What do mean you haven't heard of...
Oh, for Pete's sake. Baum wrote some fourteen books about the world of Oz. That doesn't include the comic strips, the novellas, or the shorts about the Wonderful World of Oz. Not every Oz book involved ruby slippers, munchkins, or flying monkeys. Heck, the second book in the series doesn't involve Dorothy! It's about a boy named Tip.
My love of unusual names can be directly traced back to Baum. Who names their characters "Rinkitink," "Ozma," or "Woggle-Bug"? He created cities named Yip and Pinagree, and, of course, Oz. Beyond the Tin-man (who has his own book, btw) and the Scarecrow (also the star of his own book), we have such characters as the Wheelers, Kiki Aru, and the Glass Cat.
Baum's books left me with more than an affinity for names descriptive, strange, or pun-ny. His characters taught me appearances have a lot to do with initial perception but not personal (or plot) development. Baum gave me an appreciation for fantasy, for the endless possibilities in worlds other than my own. While I love historical fiction and paranormal, my genre-of-the-heart is fantasy because of Baum.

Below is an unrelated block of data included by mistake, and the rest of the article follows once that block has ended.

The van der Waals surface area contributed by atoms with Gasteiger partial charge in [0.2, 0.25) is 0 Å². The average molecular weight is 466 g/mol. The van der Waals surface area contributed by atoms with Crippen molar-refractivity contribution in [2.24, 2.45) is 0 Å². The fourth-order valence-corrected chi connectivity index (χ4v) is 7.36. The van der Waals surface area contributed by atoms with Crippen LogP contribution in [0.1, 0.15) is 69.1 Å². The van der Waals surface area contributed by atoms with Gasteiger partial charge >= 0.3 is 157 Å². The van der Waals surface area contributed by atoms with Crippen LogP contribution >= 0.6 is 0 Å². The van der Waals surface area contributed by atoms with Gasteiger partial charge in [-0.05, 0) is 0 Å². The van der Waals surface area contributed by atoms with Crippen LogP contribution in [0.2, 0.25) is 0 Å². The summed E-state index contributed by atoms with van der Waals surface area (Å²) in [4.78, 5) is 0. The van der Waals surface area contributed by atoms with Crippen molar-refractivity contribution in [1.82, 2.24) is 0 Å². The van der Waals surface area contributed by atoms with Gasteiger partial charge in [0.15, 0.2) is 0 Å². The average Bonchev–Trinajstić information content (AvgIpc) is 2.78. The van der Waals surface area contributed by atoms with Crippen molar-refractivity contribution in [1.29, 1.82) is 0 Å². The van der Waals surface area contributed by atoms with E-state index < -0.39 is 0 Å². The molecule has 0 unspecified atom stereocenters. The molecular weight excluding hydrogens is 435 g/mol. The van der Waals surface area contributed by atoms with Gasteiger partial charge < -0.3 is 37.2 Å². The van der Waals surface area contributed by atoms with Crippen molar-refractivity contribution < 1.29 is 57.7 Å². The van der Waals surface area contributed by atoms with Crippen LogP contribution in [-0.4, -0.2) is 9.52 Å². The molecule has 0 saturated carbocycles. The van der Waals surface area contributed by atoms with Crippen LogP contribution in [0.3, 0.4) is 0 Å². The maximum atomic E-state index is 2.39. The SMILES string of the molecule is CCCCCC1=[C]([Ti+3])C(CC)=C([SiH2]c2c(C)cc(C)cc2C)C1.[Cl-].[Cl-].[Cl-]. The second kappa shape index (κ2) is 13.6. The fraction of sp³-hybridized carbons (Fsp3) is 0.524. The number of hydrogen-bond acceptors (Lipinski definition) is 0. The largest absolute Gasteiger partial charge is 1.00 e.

Flatheads versus the Skeezers
In Glinda of Oz, the final book of Baum's Oz series, Dorothy returns to Oz to help Glinda (the "Good Witch" for you "Wicked" fans) broker peace between two warring Ozian races -- the Flatheads and the Skeezers. Nearly a hundred years after Glinda was posthumously published, I can assure you, the Flatheads and Skeezers have made it earth and infiltrated humanity. Campaign season is their time to shine. I'm pretty sure the Nome King is running for President.
Have any of you, dear readers, read one of Baum's Oz books? Can one of you tell me how many hairs are on a Woozy's tail?